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Kettering
Kettering
is a town in Northamptonshire, England, about 81 miles (130 km) north of London
London
and 15 miles (24 km) from Northampton. Kettering
Kettering
is mainly situated on the west side of the River Ise, a tributary of the River Nene
River Nene
which meets at Wellingborough. Originally named Cytringan, Kyteringas and Keteiringan in the 10th century, the name Kettering
Kettering
is now taken to mean 'the place (or territory) of Ketter's people (or kinsfolk)'.[1] At the 2001 census, the borough had a population of 81,844[2] whilst the town proper had a population of 51,063.[3] The town is twinned with Lahnstein, in Germany
Germany
and Kettering, Ohio, in the United States. Being part of the Milton Keynes South Midlands (MKSM) study area along with other towns in Northamptonshire, the town is due to get around 6,000 additional homes mainly to the east of the town.[4] The town, like other towns in the area, has a growing commuter population as it is located on the Midland Main Line
Midland Main Line
railway, which has fast InterCity trains directly into London
London
St Pancras International taking around 1 hour. This gives an interchange Eurostar
Eurostar
services to Continental Europe.[5]

Contents

1 Early history

1.1 Roman 1.2 Saxon 1.3 Medieval 1.4 17th century

2 Recent history 3 Governance 4 Local economy and amenities 5 Education 6 Sport 7 Transport 8 People from Kettering 9 Future growth 10 Geography

10.1 Climate 10.2 Compass 10.3 Town
Town
twinning

11 See also 12 References 13 External links

Early history[edit] Once believed obscure, the placename Kettering
Kettering
is now taken to mean 'the place (or territory) of Ketter's people (or kinsfolk)'.[1] Spelt variously Cytringan, Kyteringas and Keteiringan in the 10th century, although the origin of the name appears to have baffled place-name scholars in the 1930s, words and place-names ending with 'ing' usually derive from the Anglo-Saxon
Anglo-Saxon
or Old English
Old English
word inga or ingas meaning 'the people of the' or 'tribe'... Before the Romans the Kettering
Kettering
area, like much of Northamptonshire's prehistoric countryside, appears to have remained somewhat intractable with regards to early human occupation, resulting in an apparently sparse population and relatively few finds from the Palaeolithic, Mesolithic
Mesolithic
and Neolithic
Neolithic
periods.[6] About 500 BC the Iron Age
Iron Age
was introduced into the area by a continental people in the form of the Hallstatt culture,[7] and over the next century a series of hillforts were constructed, the closest to Kettering
Kettering
being at nearby Irthlingborough. Roman[edit] Like most of what later became Northamptonshire, from early in the 1st century BC the Kettering
Kettering
area became part of the territory of the Catuvellauni, a Belgic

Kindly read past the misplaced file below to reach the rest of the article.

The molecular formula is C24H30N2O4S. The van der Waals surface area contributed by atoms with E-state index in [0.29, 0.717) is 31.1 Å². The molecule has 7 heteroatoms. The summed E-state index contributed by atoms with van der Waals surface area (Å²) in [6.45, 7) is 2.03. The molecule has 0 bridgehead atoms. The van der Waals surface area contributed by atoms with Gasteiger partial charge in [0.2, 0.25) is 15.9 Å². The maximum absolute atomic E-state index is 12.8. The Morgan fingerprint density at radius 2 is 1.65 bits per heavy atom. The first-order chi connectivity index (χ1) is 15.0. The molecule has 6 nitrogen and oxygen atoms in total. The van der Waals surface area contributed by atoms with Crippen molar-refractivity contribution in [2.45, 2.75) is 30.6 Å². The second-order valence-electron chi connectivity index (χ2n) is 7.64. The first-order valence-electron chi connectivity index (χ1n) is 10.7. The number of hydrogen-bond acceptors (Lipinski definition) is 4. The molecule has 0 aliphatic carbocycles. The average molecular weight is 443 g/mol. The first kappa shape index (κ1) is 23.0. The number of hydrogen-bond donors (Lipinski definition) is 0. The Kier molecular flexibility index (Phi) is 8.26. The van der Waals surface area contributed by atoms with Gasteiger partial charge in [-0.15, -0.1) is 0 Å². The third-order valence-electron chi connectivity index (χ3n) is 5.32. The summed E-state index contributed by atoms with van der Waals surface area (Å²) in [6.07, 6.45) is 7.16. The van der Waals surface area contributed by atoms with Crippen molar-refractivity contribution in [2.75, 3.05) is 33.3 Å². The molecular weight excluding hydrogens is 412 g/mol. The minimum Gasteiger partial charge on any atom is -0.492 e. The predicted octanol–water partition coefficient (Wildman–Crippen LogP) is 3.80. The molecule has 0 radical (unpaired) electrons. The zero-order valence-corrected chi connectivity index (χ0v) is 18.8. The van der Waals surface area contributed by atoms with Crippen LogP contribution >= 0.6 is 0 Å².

Belgic
tribe, the Northamptonshire
Northamptonshire
area forming their most northerly possession.[7] The Catuvellauni
Catuvellauni
were in turn conquered by the Romans in 43 AD. The town traces its origins to an early, unwalled Romano British settlement, the remnants of which lie under the northern part of the modern town. Occupied until the 4th century AD, there is evidence that a substantial amount of iron-smelting took place on the site.[8] Along with the Forest of Dean
Forest of Dean
and the Weald
Weald
of Kent and Sussex, this area of Northamptonshire
Northamptonshire
"was one of the three great centres of iron-working in Roman Britain".[8] The settlement reached as far as the Weekley
Weekley
and Geddington
Geddington
parishes. However it is felt unlikely that the site was continuously occupied from the Romano British into the Anglo-Saxon era.[9] Pottery kilns have also been unearthed at nearby Barton Seagrave and Boughton. Saxon[edit] Excavations in the early 20th century either side of Stamford road (A43), near the site of the former Prime Cut factory (now the Warren public house), revealed an extensive early Saxon
Saxon
burial site, consisting of at least a hundred cremation urns dating to the 5th century AD. This suggests that it may have been among the earliest Anglo-Saxon
Anglo-Saxon
penetrations into the interior of what later became England. The prefix 'Wic-' of the nearby village of Weekley
Weekley
may also signify Anglo-Saxon
Anglo-Saxon
activities in the area; Greenall reports that it could be "an indication of foederati, Anglo-Saxon
Anglo-Saxon
mercenaries brought in to boost the defences of the Empire."[8] This was established imperial policy, which the Romano British continued after Rome withdrew from Britain around 410 AD, with disastrous consequences for the Romano-Britons. By the 7th century the lands that would eventually become Northamptonshire
Northamptonshire
formed part of the Anglo-Saxon
Anglo-Saxon
kingdom of Mercia.[10] The Mercians converted to Christianity in 654 AD with the death of the pagan king Penda.[11] From about 889 the Kettering